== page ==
I can remember being in middle school (just a few years ago, ya know…), back when they used to allow kids to buy Pop Tarts as lunch items, have assemblies to show a yo-yo performer that wanted to sell you the world’s best yo-yo (Yes, I bought two.), and candy was sold for a quarter for some random fundraiser. I’m not sure that they still do any of these things, but can reassure the Kentucky Department of Education that some of my most vivid memories are of exactly those very beneficial lessons.
Since it -is- my favorite holiday of the year and all, I thought I would bring back a little bit of retro charm to the blogosphere– Homemade Caramel Apple Pops. If you don’t remember these, you’ve obviously suppressed the memories of your childhood sugar shock.
These suckers had everything a sucker would want to have. Tart, fruit hard candy pop base with a creamy, rich caramel coating. They would slide out of the wrappers (magically, really, considering how much sticky everything was inside), leaving you holding this sucker with flat sides of caramel determined to ruin any $5k braces venture. Pretty sure I personally went through a few sets of retainers for this exact reason. Sorry, mom!
Suckers/pops/lollipops (what do y’all call them?) are extremely easy to make. You basically heat up some sugar until it gets to a certain temperature and you’re done. We’ll have a tiny extra step added here to get the tartness in the candy without destroying it, but it just involves waiting. Waiting is the simplest ingredient, anyway.
A splash of green color, some citric acid (Yup! Same ol’ stuff used in canning.), apple extract/oil and you are ready to pop it.
PS- The extra sugar you have left from pouring the pop molds can be dumped onto a silicone mat and snipped up. Just like we did in our Lemon Drop Candies. Since we are already jumping back a bit with memories, why not make some of this old lady dish candy? It’s delicious.
Speaking of molds… I just grabbed these from a local candy shop in Nashville. You can order them straight from Amazon, too. Just be sure you don’t use chocolate molds, as they can’t handle the heat. Silicone molds of any type work great.
Pops poured and cooled, there is only one last step left. CARAMEL! You can totally buy some pre-made caramels (those little square ones, even) and melt them down, or make your own. I would suggest the later, as it’s a great skill to have under your elastic expanding kitchen belt. You’ll never stop making it after finding out how easy it really is.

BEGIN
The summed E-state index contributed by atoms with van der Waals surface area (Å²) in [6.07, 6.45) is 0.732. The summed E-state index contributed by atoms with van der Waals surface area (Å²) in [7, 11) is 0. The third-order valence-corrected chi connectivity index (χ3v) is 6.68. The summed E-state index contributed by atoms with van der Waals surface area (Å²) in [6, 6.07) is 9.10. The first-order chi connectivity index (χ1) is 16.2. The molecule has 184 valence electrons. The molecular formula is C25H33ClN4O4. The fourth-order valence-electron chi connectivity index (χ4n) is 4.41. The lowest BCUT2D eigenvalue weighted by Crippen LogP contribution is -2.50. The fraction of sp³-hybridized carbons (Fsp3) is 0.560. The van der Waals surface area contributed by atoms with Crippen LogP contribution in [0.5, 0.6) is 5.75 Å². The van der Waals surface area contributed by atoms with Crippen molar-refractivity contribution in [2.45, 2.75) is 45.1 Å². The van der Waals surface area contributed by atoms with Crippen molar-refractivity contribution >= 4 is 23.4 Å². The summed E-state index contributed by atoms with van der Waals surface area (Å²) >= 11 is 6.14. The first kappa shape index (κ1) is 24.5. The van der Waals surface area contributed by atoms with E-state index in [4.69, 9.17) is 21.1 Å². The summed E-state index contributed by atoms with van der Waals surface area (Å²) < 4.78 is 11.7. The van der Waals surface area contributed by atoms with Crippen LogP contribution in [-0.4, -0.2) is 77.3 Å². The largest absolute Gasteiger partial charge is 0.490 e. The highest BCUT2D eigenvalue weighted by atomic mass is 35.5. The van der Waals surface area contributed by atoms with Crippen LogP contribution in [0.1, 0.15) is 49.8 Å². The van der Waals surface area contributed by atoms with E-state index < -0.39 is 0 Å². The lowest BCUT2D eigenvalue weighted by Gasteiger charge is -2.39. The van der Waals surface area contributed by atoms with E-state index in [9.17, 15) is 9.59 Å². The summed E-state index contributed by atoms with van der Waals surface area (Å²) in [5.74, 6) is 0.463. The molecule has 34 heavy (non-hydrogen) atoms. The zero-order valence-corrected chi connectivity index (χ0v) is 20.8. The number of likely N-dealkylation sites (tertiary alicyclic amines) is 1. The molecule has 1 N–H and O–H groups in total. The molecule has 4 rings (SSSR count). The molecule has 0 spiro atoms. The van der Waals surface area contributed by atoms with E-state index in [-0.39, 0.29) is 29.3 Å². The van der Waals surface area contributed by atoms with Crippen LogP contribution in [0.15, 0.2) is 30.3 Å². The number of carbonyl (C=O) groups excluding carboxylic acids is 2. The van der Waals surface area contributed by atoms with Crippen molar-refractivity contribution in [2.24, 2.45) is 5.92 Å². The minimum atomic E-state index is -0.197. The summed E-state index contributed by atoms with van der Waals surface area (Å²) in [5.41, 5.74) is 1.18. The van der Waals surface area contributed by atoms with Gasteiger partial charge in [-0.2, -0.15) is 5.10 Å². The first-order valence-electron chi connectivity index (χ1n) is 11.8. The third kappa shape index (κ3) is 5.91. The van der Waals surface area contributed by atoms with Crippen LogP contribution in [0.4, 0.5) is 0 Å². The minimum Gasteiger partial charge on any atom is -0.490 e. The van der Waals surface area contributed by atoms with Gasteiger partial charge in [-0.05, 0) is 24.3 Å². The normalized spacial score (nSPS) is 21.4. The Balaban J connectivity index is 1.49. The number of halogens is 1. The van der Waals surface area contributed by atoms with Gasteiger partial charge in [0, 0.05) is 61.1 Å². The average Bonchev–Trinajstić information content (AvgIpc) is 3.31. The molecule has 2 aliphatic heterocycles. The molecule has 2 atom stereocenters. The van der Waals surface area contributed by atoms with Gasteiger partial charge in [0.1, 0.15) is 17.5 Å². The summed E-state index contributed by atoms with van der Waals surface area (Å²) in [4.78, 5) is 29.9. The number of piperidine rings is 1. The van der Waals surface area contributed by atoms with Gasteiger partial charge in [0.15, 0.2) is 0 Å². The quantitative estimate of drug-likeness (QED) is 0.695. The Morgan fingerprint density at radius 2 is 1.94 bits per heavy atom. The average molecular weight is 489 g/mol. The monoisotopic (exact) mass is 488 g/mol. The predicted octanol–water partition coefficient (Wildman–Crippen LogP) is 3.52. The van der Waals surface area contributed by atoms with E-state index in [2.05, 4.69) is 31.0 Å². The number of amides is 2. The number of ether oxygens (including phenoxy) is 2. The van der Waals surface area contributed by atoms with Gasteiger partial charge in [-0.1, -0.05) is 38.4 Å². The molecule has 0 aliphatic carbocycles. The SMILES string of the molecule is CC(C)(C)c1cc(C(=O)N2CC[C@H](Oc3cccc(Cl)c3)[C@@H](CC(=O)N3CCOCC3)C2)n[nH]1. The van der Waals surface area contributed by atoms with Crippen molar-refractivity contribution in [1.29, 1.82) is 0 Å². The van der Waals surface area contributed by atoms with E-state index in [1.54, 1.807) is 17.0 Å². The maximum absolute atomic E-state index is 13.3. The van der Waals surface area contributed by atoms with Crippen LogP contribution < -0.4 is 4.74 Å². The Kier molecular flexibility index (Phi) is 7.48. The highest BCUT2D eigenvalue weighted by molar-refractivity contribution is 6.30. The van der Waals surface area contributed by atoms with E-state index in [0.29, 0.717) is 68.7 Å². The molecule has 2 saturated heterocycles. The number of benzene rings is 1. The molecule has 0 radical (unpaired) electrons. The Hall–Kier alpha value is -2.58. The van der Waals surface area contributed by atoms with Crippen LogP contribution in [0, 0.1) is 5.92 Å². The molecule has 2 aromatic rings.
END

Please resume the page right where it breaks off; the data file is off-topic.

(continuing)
A tiny bit ‘o cream when heating helps if you are using store-bought caramel. I’m pretty sure that sentence fits with everything in life, though.
A dip in the caramel goo finishes this with a bang. Adding an excessive amount of caramel to anything makes it an immediate success. What’s also a success is your upcoming Halloween party when you have a homemade version of everyone’s (at least the fun ones) favorite fall candy on hand. You can mail party invitation via the contact page, kthanks.
Depending on how much cream you add, and how stiff your caramel is, these may be best kept chilled until you re ready to enjoy them. The first batch I made were a bit soft and ended up slooooowly running down the pops. Just means you would have to take care of that yourself. Not really an issue in my boooooooook (Hocus Pocus voice, obviously).
Cool these on some well-sprayed wax paper or preferably on a silicone mat.
Tart, apple, fall-flavor packed pops with a creamy, rich caramel coating. You’ll never be without these fall-favs again!
- 1 cup sugar, white granulated
- ⅓ cup water
- ⅛ teaspoon cream of tarter (to prevent crystallization, alternatively use a bit of lemon juice)
- 1 teaspoon citric acid (alternatively, sour mix for baking)
- ½ teaspoon apple oil/flavoring (I prefer LorAnn Apple Oil for this)
- green gel coloring
- caramel, see notes below
- Pre-heat oven to 250 F.
- In a medium heavy-bottomed saucepan, combine sugar, water and cream of tartar.
- Stir well to dissolve as best possible.
- Heat over medium to slightly medium high heat with a working candy thermometer attached.
- Heat sugar to EXACTLY 300-310 F. If crystals form on pan sides during heating, use a pastry brush with water to brush down.
- Remove immediately at temperature and transfer to 250 F oven. The reason for this is that powdered citric acid will burn at 300 F.
- While waiting, line up pop molds with sticks. Have everything ready!
- Leave the pan in oven for 5-10 minutes. Remove from oven and mix in oils and acid, stirring well to incorporate.
- Be extremely careful, as this hot sugar will severely burn.
- Carefully pour or spoon sugar into pop molds with sticks.
- Allow to cool completely.
- Carefully melt caramel (homemade or bought). If melting caramel that is already hardened, you may need to add a tiny bit of cream to reheat.
- Dip pops in caramel and cool on silicone mat or well-greased wax paper/marble.
- If caramel is soft, keep cool until serving.
- Enjoy! -- More on SouthernFATTY.com